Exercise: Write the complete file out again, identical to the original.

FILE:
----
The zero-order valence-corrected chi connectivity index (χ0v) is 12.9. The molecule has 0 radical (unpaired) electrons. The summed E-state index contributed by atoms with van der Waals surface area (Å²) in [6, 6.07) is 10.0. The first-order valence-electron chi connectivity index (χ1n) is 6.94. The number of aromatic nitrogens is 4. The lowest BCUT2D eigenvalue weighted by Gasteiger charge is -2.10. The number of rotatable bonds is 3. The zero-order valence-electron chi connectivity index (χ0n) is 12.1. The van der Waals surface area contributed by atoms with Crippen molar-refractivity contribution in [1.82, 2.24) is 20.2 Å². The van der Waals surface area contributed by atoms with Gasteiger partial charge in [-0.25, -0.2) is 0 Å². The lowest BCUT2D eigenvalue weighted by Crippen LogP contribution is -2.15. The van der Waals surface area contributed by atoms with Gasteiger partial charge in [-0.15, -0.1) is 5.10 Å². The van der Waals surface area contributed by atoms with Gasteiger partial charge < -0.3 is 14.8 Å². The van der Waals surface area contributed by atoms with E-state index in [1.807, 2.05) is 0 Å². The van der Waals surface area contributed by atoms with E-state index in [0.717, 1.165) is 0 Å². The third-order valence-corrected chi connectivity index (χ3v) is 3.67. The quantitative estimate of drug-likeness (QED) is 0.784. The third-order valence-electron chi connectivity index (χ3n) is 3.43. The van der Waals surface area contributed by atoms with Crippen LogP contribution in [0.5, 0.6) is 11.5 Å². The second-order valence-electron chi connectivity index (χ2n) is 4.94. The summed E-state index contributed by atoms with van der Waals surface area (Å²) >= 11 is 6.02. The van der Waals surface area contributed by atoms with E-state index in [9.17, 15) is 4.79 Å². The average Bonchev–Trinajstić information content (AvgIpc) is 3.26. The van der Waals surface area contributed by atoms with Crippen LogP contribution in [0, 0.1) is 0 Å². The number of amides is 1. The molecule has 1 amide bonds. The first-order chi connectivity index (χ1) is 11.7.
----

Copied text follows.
The zero-order valence-corrected chi connectivity index (χ0v) is 12.9. The molecule has 0 radical (unpaired) electrons. The summed E-state index contributed by atoms with van der Waals surface area (Å²) in [6, 6.07) is 10.0. The first-order valence-electron chi connectivity index (χ1n) is 6.94. The number of aromatic nitrogens is 4. The lowest BCUT2D eigenvalue weighted by Gasteiger charge is -2.10. The number of rotatable bonds is 3. The zero-order valence-electron chi connectivity index (χ0n) is 12.1. The van der Waals surface area contributed by atoms with Crippen molar-refractivity contribution in [1.82, 2.24) is 20.2 Å². The van der Waals surface area contributed by atoms with Gasteiger partial charge in [-0.25, -0.2) is 0 Å². The lowest BCUT2D eigenvalue weighted by Crippen LogP contribution is -2.15. The van der Waals surface area contributed by atoms with Gasteiger partial charge in [-0.15, -0.1) is 5.10 Å². The van der Waals surface area contributed by atoms with Gasteiger partial charge < -0.3 is 14.8 Å². The van der Waals surface area contributed by atoms with E-state index in [1.807, 2.05) is 0 Å². The van der Waals surface area contributed by atoms with E-state index in [0.717, 1.165) is 0 Å². The third-order valence-corrected chi connectivity index (χ3v) is 3.67. The quantitative estimate of drug-likeness (QED) is 0.784. The third-order valence-electron chi connectivity index (χ3n) is 3.43. The van der Waals surface area contributed by atoms with Crippen LogP contribution in [0.5, 0.6) is 11.5 Å². The second-order valence-electron chi connectivity index (χ2n) is 4.94. The summed E-state index contributed by atoms with van der Waals surface area (Å²) >= 11 is 6.02. The van der Waals surface area contributed by atoms with E-state index in [9.17, 15) is 4.79 Å². The average Bonchev–Trinajstić information content (AvgIpc) is 3.26. The van der Waals surface area contributed by atoms with Crippen LogP contribution in [0, 0.1) is 0 Å². The number of amides is 1. The molecule has 1 amide bonds. The first-order chi connectivity index (χ1) is 11.7.